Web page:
My own life has continued relatively unchanged. I continue to have lively seminars in my house on Monday evenings. In the spring I gave a seminar on Freud and the Marxians, this fall one on the consciousness of a crisis of modern civilization, both of which I taught with a colleague from Germany, Peter Heller, and both of which were well attended by students from a variety of departments and view points. There is a group of students who have come regularly to my seminars in modern intellectual history for the past several years so that there is a sense of continuity. Several of my students have been in Germany this past year working on dissertations, several students from Germany have been studying here, particularly from Darmstadt with which our department has an exchange. This summer when we were in Germany we had two reunions of students both German and American who had participated in the seminars in the past. As for my writing, I was busy during most of the year preparing a German edition of a small volume I published in this country on the reorientation of historical studies in recent years. I am now turning to the eighteenth-century historians as part of a broader history of historical writing which has occupied me for some years. For my work on the eighteenth century, I have received a grant which will enable Wilma and me to spend our sabbatical year in Germany. We shall probably leave for Göttingen in the middle of the summer and then spend the entire academic year there. As for my community involvements, I continue to be a member of the education and the executive committees of the local branch of the NAACP but find it very difficult to be involved in an effective way. School integration is proceeding painfully slowly in the city under a court order. My main commitment continues to be to the military counseling center, the successor of the draft counseling center of the Viet Nam days. The number of our clients has declined but we continued to work during the year both with long-term AWOL’s who were covered by the Carter program and with short-term AWOL’s, mostly very young soldiers from disadvantaged backgrounds, who were not covered and who very much needed counseling and support. I continue to be active in the exchange program, now operating on a very modest scale, with Philander Smith College in Little Rock, where Wilma and I taught twenty years ago and enjoy the opportunity of going there once a year and maintaining contacts.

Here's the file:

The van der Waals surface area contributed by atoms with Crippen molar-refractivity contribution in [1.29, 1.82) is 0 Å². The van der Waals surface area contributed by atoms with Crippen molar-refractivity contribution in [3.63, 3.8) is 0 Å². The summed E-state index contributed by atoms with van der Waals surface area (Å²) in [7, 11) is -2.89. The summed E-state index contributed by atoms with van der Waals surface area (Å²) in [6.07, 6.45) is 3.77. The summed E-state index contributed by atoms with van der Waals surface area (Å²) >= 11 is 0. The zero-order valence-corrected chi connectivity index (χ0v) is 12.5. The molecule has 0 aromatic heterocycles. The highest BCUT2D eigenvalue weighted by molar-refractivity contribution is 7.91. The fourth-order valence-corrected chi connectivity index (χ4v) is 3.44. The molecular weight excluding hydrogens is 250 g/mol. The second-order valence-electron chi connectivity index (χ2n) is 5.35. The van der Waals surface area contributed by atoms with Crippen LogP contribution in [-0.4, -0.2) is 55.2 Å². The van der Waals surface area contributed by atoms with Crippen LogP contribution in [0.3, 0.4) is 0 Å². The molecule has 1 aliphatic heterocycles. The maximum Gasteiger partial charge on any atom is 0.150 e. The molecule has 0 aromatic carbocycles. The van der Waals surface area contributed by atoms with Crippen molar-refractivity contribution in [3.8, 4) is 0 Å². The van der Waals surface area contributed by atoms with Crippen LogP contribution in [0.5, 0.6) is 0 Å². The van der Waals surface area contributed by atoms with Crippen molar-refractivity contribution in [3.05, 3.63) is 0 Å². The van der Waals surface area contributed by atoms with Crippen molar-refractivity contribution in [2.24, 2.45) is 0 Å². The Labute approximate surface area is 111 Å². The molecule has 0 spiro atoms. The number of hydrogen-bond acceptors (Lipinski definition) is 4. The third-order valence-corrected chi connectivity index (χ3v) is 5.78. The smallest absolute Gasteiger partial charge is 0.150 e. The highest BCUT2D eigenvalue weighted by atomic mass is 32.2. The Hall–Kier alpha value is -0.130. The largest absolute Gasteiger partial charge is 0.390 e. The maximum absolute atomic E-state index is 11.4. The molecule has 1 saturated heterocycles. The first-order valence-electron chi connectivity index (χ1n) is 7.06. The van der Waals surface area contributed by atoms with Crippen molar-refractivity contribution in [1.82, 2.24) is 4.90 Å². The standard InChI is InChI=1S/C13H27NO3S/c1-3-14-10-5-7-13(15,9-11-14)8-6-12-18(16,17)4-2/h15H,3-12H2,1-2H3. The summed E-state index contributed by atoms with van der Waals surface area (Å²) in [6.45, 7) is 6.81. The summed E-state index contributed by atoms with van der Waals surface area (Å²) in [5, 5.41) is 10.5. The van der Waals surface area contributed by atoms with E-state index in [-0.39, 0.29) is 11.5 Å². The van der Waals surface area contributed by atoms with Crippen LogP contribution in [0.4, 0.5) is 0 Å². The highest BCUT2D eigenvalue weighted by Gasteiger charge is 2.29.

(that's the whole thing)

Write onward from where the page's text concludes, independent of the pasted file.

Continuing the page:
During the summer we spent several very nice weeks in Rauschenwasser with our good friends Frau Bokemeyer and Frau Kube while doing research in nearby Göttingen. Maggie met us midway during our stay and she and Wilma went to Czechoslovakia to visit friends and relatives. The personal atmosphere in Czechoslovakia was heart- warming, the political climate bleaker than ever with the increased repression which followed the issuance of Chatter ‘77.
With all best wishes for the New Year,
Georg, Wilma and Jonathan Iggers